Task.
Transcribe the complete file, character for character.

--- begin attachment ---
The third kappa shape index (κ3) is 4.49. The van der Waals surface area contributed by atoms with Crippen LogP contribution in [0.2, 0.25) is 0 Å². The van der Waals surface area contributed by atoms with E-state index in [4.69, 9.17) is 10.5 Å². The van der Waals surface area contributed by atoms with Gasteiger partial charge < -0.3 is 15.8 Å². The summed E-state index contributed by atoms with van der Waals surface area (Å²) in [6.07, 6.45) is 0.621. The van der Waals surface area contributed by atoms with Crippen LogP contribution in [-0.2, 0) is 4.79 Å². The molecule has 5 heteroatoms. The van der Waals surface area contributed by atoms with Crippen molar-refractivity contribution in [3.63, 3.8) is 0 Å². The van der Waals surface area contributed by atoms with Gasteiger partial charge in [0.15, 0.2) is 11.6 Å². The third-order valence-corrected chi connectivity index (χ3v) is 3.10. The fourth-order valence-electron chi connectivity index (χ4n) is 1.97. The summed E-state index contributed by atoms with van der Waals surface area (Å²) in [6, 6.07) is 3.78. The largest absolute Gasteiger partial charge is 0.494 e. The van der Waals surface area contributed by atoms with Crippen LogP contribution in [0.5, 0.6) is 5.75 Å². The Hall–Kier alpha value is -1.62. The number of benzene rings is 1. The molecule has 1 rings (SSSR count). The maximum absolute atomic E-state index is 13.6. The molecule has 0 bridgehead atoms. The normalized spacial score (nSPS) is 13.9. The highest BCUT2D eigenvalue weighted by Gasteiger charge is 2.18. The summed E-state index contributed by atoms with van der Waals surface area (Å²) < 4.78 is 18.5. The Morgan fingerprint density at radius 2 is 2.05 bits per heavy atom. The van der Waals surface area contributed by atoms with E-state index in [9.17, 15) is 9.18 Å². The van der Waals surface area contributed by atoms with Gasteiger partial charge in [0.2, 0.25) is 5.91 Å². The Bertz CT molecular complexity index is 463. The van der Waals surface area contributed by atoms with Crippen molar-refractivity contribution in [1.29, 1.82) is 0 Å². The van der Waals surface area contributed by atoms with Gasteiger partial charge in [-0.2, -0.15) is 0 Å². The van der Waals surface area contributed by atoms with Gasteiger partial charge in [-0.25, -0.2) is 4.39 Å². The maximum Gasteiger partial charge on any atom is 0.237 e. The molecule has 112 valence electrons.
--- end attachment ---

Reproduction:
The third kappa shape index (κ3) is 4.49. The van der Waals surface area contributed by atoms with Crippen LogP contribution in [0.2, 0.25) is 0 Å². The van der Waals surface area contributed by atoms with E-state index in [4.69, 9.17) is 10.5 Å². The van der Waals surface area contributed by atoms with Gasteiger partial charge < -0.3 is 15.8 Å². The summed E-state index contributed by atoms with van der Waals surface area (Å²) in [6.07, 6.45) is 0.621. The van der Waals surface area contributed by atoms with Crippen LogP contribution in [-0.2, 0) is 4.79 Å². The molecule has 5 heteroatoms. The van der Waals surface area contributed by atoms with Crippen molar-refractivity contribution in [3.63, 3.8) is 0 Å². The van der Waals surface area contributed by atoms with Gasteiger partial charge in [0.15, 0.2) is 11.6 Å². The third-order valence-corrected chi connectivity index (χ3v) is 3.10. The fourth-order valence-electron chi connectivity index (χ4n) is 1.97. The summed E-state index contributed by atoms with van der Waals surface area (Å²) in [6, 6.07) is 3.78. The largest absolute Gasteiger partial charge is 0.494 e. The van der Waals surface area contributed by atoms with Crippen LogP contribution in [0.5, 0.6) is 5.75 Å². The Hall–Kier alpha value is -1.62. The number of benzene rings is 1. The molecule has 1 rings (SSSR count). The maximum absolute atomic E-state index is 13.6. The molecule has 0 bridgehead atoms. The normalized spacial score (nSPS) is 13.9. The highest BCUT2D eigenvalue weighted by Gasteiger charge is 2.18. The summed E-state index contributed by atoms with van der Waals surface area (Å²) < 4.78 is 18.5. The Morgan fingerprint density at radius 2 is 2.05 bits per heavy atom. The van der Waals surface area contributed by atoms with E-state index in [9.17, 15) is 9.18 Å². The van der Waals surface area contributed by atoms with Gasteiger partial charge in [0.2, 0.25) is 5.91 Å². The Bertz CT molecular complexity index is 463. The van der Waals surface area contributed by atoms with Crippen molar-refractivity contribution in [1.29, 1.82) is 0 Å². The van der Waals surface area contributed by atoms with Gasteiger partial charge in [-0.2, -0.15) is 0 Å². The van der Waals surface area contributed by atoms with Gasteiger partial charge in [-0.25, -0.2) is 4.39 Å². The maximum Gasteiger partial charge on any atom is 0.237 e. The molecule has 112 valence electrons.